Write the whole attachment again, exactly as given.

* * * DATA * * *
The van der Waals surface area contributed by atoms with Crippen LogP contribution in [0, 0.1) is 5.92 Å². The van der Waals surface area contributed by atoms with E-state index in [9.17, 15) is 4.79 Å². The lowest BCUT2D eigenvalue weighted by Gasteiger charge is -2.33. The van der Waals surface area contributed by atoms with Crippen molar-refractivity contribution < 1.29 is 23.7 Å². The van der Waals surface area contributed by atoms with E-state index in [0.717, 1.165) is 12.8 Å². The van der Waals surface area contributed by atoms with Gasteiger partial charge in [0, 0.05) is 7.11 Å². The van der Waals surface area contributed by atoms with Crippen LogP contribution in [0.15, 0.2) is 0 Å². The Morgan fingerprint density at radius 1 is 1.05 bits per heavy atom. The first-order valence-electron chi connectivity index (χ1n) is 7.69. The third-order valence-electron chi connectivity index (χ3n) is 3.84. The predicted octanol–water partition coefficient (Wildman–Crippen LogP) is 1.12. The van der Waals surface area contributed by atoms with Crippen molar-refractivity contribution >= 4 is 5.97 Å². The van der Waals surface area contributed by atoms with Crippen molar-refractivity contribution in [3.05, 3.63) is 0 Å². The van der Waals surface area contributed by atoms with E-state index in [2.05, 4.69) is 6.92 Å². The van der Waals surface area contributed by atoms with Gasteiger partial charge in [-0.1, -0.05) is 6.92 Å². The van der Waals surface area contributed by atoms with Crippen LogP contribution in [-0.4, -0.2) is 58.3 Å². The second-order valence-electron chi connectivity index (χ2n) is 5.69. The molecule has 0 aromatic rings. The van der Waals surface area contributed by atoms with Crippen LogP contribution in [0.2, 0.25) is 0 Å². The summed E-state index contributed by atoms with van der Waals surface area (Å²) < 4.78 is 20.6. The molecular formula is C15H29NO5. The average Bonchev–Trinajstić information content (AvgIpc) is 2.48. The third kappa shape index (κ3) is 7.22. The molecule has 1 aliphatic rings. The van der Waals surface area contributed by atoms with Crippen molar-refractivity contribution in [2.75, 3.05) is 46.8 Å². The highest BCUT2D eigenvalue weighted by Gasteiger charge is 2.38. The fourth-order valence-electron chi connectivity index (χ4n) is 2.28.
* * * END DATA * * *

The van der Waals surface area contributed by atoms with Crippen LogP contribution in [0, 0.1) is 5.92 Å². The van der Waals surface area contributed by atoms with E-state index in [9.17, 15) is 4.79 Å². The lowest BCUT2D eigenvalue weighted by Gasteiger charge is -2.33. The van der Waals surface area contributed by atoms with Crippen molar-refractivity contribution < 1.29 is 23.7 Å². The van der Waals surface area contributed by atoms with E-state index in [0.717, 1.165) is 12.8 Å². The van der Waals surface area contributed by atoms with Gasteiger partial charge in [0, 0.05) is 7.11 Å². The van der Waals surface area contributed by atoms with Crippen LogP contribution in [0.15, 0.2) is 0 Å². The Morgan fingerprint density at radius 1 is 1.05 bits per heavy atom. The first-order valence-electron chi connectivity index (χ1n) is 7.69. The third-order valence-electron chi connectivity index (χ3n) is 3.84. The predicted octanol–water partition coefficient (Wildman–Crippen LogP) is 1.12. The van der Waals surface area contributed by atoms with Crippen molar-refractivity contribution >= 4 is 5.97 Å². The van der Waals surface area contributed by atoms with Crippen molar-refractivity contribution in [3.05, 3.63) is 0 Å². The van der Waals surface area contributed by atoms with E-state index in [2.05, 4.69) is 6.92 Å². The van der Waals surface area contributed by atoms with Gasteiger partial charge in [-0.1, -0.05) is 6.92 Å². The van der Waals surface area contributed by atoms with Crippen LogP contribution in [-0.4, -0.2) is 58.3 Å². The second-order valence-electron chi connectivity index (χ2n) is 5.69. The molecule has 0 aromatic rings. The van der Waals surface area contributed by atoms with Crippen LogP contribution in [0.2, 0.25) is 0 Å². The summed E-state index contributed by atoms with van der Waals surface area (Å²) < 4.78 is 20.6. The molecular formula is C15H29NO5. The average Bonchev–Trinajstić information content (AvgIpc) is 2.48. The third kappa shape index (κ3) is 7.22. The molecule has 1 aliphatic rings. The van der Waals surface area contributed by atoms with Crippen molar-refractivity contribution in [2.75, 3.05) is 46.8 Å². The highest BCUT2D eigenvalue weighted by Gasteiger charge is 2.38. The fourth-order valence-electron chi connectivity index (χ4n) is 2.28.